After a few moments, Mac said the blank white t-shirts they were wearing was against the bar’s dress code. Mac said if they had another shirt to wear, they’d be welcome to come inside.

Narbaez then walked to the window to confirm what she already knew.

“What about all this people in blank shirts right there? And there? And there?” she said.

“Where?” Mac said, walking to look at the window.

“Right there, the white boy in the blue shirt playing pool!” Narbaez said.

After seeing the shirts first hand, Mac said, “You called me on my bullshit, so I got to [let y’all in] now.”

Though Narbaez said she was angry, she decided to not let the bouncer waste anymore of her time and energy. She said she couldn’t know for sure why he didn’t stop the others for being in violation, but she did notice that more than three of the blank shirts she saw in the window were worn by white men.

“There’s no way in hell that they didn’t see all these people in those shirts,” Narbaez said. “It was the first thing I noticed.”

Mac said it’s common for people to take dress code violations personally, but he said color doesn’t factor into his decision.

“Normally [people think] it’s a race thing. They said, ‘oh, it’s because I’m black, it’s ‘cause I’m Mexican,’” Mac said. “Which is complete horseshit, I don’t give a fuck what color you are. If you look clean we’ll let you in. If you don’t look clean, we won’t.”

Every Thursday night students who attend First Baptist Church of Denton hand out water bottles on Fry Street from midnight to 3 a.m. The students normally give out 400 water bottles in those 3 hours each week. | Whitney Rogers

Every Thursday night students who attend First Baptist Church of Denton hand out water bottles on Fry Street from midnight to 3 a.m. The students normally give out 400 water bottles in those 3 hours each week. | Whitney Rogers

Working hard

Chris Bloomquist has worked at Library Bar as a bouncer since it opened in February. He said bouncers can be victims of prejudice, too. He goes out of his way to show people he’s not just another bully in a “black t-shirt.”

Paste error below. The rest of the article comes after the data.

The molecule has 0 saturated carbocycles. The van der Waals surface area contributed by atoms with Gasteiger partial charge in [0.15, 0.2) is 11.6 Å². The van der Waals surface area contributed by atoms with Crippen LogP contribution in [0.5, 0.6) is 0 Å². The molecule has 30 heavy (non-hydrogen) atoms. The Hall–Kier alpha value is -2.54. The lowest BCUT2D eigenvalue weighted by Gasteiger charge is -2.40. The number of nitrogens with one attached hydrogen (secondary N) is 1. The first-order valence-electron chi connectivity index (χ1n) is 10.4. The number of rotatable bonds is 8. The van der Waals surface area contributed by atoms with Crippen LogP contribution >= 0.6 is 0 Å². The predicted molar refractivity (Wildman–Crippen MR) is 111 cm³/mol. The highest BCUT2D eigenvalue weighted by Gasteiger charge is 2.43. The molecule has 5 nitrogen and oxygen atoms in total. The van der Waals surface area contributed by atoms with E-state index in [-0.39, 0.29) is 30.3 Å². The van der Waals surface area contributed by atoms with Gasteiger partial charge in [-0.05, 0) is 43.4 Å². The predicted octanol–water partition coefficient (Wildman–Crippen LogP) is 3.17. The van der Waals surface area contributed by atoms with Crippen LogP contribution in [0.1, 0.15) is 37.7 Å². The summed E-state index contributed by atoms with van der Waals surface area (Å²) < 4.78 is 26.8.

“I don’t want to compare bouncers to officers, but just like an officer, we’re a person in a t-shirt,” Bloomquist said.

Bloomquist,  a interdisciplinary arts junior, tries to connect with customers on a personal level, laughing and dancing outside to lure more customers. He said if a situation arises, though, he flips the switch and uses his body as “damage control.”

Bloomquist said it’s fun doing what he does and has met a lot of good people, but the biggest thing that’s changed since he started working at a bar is his alcohol intake.

“Bouncing gave me perspective on control. I actually started drinking less than before I worked here,” Bloomquist said.”I began asking myself, ‘when I’m messed up, do I look like that?’ Man—people lose a lot when they’re drunk.”

Adam Duran, owner of Fry Street Tavern, said bouncers carry a large responsibility on their shoulders.

“It doesn’t matter if it’s a pretty girl or a dude, if you’re too drunk, you become a liability to us if we let you in here,” Duran said. “They put our liquor license on the line. The [bouncer’s] job on the line. It can even get a bartender arrested. There are a lot of risk factors.”

Duran said Fry Street bouncers, bartenders, owners and police officers are all cogs that make Fry Street work.

“If there’s a problem for one bar, we got a problem for all the   bars,” Duran said.

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Austin Jackson

Austin Jackson